Hugging, kissing and cuddling in childhood apparently makes for a happy adulthood.
According to a 36-year study, affection rather than strictness and discipline is the best guarantee of a child’s healthy development. And wealth, status and stresses such as divorce or alcoholism are less important than tender loving care in predicting a satisfying life.
“Frankly, it was a surprise to find that a stressful childhood did not preordain difficulties in later life,” said Carol Franz, the Boston University psychologist who led the study. “It was clearly the parents’ warmth that mattered.”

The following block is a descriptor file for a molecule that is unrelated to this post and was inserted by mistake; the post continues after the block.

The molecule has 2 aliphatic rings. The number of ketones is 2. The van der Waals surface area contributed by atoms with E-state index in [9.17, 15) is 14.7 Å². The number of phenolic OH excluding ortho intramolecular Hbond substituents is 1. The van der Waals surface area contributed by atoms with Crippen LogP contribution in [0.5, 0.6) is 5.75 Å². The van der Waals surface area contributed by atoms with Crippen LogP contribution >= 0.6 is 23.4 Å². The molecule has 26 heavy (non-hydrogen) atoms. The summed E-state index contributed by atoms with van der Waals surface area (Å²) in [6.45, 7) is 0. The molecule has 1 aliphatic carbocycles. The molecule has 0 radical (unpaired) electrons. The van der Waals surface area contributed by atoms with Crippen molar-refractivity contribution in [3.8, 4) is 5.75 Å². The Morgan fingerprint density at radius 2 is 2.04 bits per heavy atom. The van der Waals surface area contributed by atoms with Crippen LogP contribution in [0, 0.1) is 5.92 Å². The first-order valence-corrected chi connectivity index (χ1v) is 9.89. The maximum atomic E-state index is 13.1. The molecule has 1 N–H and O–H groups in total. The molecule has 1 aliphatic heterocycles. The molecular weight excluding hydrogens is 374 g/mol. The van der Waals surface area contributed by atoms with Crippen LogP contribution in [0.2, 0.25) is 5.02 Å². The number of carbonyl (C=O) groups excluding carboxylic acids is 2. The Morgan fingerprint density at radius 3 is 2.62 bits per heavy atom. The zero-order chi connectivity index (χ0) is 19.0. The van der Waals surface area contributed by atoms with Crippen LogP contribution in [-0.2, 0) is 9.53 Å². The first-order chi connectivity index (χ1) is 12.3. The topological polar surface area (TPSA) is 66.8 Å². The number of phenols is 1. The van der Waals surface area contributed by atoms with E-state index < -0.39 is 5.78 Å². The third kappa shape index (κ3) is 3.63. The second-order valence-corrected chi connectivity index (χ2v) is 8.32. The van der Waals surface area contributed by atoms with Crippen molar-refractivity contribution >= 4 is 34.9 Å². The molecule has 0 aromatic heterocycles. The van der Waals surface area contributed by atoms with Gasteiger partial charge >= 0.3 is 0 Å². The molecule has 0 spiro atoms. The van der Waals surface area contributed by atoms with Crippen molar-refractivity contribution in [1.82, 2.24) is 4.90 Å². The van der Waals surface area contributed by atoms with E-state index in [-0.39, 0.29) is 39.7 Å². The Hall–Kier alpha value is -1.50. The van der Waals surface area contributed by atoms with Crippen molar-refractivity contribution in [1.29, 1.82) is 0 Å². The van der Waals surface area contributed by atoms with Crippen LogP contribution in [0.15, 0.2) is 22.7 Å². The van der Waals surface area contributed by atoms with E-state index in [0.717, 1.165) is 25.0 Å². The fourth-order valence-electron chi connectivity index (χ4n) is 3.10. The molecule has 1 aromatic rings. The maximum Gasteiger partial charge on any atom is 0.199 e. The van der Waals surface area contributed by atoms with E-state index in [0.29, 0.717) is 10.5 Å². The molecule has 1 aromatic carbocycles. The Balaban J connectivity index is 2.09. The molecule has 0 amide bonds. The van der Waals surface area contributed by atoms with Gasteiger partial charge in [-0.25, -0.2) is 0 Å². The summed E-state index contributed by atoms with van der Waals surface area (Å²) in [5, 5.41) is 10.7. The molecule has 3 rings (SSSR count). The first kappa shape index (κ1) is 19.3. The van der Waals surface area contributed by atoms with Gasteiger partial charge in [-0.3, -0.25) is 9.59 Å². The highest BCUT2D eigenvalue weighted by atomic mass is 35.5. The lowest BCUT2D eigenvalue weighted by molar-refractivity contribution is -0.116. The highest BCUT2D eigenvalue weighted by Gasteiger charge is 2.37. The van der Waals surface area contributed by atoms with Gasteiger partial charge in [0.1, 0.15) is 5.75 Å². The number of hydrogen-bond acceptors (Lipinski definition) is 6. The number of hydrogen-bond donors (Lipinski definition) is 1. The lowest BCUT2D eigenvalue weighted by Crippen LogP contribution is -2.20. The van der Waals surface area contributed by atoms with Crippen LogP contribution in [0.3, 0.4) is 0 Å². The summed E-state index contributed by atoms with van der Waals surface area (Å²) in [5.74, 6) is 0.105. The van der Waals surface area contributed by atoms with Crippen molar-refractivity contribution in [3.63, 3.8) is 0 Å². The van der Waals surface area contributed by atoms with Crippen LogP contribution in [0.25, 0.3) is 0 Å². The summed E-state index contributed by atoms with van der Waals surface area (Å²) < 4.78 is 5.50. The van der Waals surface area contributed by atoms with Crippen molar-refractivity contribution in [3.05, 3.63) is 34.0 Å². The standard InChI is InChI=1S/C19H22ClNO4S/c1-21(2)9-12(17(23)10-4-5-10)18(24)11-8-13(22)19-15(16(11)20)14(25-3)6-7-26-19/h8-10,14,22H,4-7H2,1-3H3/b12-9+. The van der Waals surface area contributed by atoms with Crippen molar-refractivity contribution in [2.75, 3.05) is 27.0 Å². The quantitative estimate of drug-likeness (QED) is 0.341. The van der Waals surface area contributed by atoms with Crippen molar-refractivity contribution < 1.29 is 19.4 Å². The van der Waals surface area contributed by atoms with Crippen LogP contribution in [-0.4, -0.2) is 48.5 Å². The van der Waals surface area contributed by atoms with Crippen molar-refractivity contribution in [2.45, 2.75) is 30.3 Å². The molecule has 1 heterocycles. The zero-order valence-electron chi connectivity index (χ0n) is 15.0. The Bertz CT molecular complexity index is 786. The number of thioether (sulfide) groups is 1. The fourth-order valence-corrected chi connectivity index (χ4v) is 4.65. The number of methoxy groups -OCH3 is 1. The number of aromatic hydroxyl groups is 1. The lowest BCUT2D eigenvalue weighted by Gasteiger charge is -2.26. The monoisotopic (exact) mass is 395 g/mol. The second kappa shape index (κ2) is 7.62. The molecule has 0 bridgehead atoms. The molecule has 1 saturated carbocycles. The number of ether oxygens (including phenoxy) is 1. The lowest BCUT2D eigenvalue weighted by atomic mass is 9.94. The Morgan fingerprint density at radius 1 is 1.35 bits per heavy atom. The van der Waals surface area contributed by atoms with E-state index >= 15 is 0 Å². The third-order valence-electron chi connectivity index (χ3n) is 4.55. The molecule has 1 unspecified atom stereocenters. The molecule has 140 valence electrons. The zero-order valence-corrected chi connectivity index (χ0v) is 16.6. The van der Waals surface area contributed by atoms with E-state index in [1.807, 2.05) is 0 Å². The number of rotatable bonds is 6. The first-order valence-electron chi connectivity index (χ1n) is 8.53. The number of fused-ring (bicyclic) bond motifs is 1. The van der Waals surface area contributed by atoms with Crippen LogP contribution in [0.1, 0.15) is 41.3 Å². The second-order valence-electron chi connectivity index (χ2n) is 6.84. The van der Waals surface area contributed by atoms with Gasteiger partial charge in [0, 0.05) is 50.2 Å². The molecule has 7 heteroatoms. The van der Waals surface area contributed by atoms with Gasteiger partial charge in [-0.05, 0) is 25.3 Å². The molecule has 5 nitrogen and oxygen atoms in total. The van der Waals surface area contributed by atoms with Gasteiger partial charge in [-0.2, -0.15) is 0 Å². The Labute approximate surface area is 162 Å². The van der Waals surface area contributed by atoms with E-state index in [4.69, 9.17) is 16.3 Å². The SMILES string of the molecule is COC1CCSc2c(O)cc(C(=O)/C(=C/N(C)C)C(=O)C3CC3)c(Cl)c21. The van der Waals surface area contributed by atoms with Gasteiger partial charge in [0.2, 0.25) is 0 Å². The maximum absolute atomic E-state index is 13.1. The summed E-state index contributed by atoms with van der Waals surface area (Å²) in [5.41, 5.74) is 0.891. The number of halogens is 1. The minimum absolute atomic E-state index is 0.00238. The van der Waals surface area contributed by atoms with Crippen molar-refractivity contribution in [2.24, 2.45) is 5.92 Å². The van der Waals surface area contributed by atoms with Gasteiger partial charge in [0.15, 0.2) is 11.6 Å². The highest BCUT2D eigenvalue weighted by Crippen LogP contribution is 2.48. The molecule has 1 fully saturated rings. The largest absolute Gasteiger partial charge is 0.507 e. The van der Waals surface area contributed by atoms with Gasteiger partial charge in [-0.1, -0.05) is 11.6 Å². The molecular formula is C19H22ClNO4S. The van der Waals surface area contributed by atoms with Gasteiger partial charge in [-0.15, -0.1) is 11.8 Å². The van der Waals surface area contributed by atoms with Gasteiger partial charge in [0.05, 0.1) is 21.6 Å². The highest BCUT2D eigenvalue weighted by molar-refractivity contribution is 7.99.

In 1951, three Boston psychologists studied nearly 400 kindergarten children and their families. Mothers were asked how much time they spent cuddling and hugging their children, whether they enjoyed playing with them and how they reacted when the children cried. The mothers also reported the degree of warmth and affection between the husbands and the children. Many years later, a second set of researchers tracked down 94 of the “children,” now 41.
At midlife, only 30% of the children of cold, distant parents grew up to have satisfactory adult social lives. They were likelier to be divorced, estranged from their own children and unhappy with their jobs.
“But those from affectionate families had enjoyed long and relatively happy marriages, children, friends and recreational activities,” Franz said.